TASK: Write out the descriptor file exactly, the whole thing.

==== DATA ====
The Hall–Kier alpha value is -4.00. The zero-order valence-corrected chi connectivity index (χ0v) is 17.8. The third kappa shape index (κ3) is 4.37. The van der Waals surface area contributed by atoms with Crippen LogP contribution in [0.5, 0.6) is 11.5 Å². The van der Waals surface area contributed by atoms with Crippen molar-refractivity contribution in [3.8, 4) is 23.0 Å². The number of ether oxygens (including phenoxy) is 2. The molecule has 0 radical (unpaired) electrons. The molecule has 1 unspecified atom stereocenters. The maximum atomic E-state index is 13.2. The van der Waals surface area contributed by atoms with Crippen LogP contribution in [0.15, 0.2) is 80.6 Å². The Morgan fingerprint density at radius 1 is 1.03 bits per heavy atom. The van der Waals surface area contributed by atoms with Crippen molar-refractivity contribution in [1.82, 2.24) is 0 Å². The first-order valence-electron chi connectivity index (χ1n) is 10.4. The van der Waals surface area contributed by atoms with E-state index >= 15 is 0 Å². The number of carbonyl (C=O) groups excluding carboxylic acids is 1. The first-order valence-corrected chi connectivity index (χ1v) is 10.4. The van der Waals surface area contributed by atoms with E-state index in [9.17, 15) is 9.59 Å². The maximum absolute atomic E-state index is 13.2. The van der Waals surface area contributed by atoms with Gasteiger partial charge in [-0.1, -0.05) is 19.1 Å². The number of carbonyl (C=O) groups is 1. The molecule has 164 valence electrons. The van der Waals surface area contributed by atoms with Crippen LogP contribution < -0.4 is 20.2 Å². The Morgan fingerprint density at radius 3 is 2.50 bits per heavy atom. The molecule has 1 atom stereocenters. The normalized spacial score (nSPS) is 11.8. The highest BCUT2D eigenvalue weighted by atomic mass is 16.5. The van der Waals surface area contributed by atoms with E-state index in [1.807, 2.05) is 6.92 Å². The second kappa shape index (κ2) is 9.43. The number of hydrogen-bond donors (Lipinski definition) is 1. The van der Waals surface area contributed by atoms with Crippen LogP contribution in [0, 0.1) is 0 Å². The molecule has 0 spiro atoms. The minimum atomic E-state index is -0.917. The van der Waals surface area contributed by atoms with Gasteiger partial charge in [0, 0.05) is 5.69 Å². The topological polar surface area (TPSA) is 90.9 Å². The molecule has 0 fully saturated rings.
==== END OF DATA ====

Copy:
The Hall–Kier alpha value is -4.00. The zero-order valence-corrected chi connectivity index (χ0v) is 17.8. The third kappa shape index (κ3) is 4.37. The van der Waals surface area contributed by atoms with Crippen LogP contribution in [0.5, 0.6) is 11.5 Å². The van der Waals surface area contributed by atoms with Crippen molar-refractivity contribution in [3.8, 4) is 23.0 Å². The number of ether oxygens (including phenoxy) is 2. The molecule has 0 radical (unpaired) electrons. The molecule has 1 unspecified atom stereocenters. The maximum atomic E-state index is 13.2. The van der Waals surface area contributed by atoms with Crippen LogP contribution in [0.15, 0.2) is 80.6 Å². The Morgan fingerprint density at radius 1 is 1.03 bits per heavy atom. The van der Waals surface area contributed by atoms with Crippen molar-refractivity contribution in [1.82, 2.24) is 0 Å². The first-order valence-electron chi connectivity index (χ1n) is 10.4. The van der Waals surface area contributed by atoms with E-state index >= 15 is 0 Å². The number of carbonyl (C=O) groups excluding carboxylic acids is 1. The first-order valence-corrected chi connectivity index (χ1v) is 10.4. The van der Waals surface area contributed by atoms with E-state index in [9.17, 15) is 9.59 Å². The maximum absolute atomic E-state index is 13.2. The van der Waals surface area contributed by atoms with Gasteiger partial charge in [-0.1, -0.05) is 19.1 Å². The number of carbonyl (C=O) groups is 1. The molecule has 164 valence electrons. The van der Waals surface area contributed by atoms with Crippen LogP contribution < -0.4 is 20.2 Å². The Morgan fingerprint density at radius 3 is 2.50 bits per heavy atom. The molecule has 1 atom stereocenters. The normalized spacial score (nSPS) is 11.8. The highest BCUT2D eigenvalue weighted by atomic mass is 16.5. The van der Waals surface area contributed by atoms with E-state index in [1.807, 2.05) is 6.92 Å². The second kappa shape index (κ2) is 9.43. The number of hydrogen-bond donors (Lipinski definition) is 1. The van der Waals surface area contributed by atoms with Crippen LogP contribution in [0, 0.1) is 0 Å². The molecule has 0 spiro atoms. The minimum atomic E-state index is -0.917. The van der Waals surface area contributed by atoms with Gasteiger partial charge in [0, 0.05) is 5.69 Å². The topological polar surface area (TPSA) is 90.9 Å². The molecule has 0 fully saturated rings.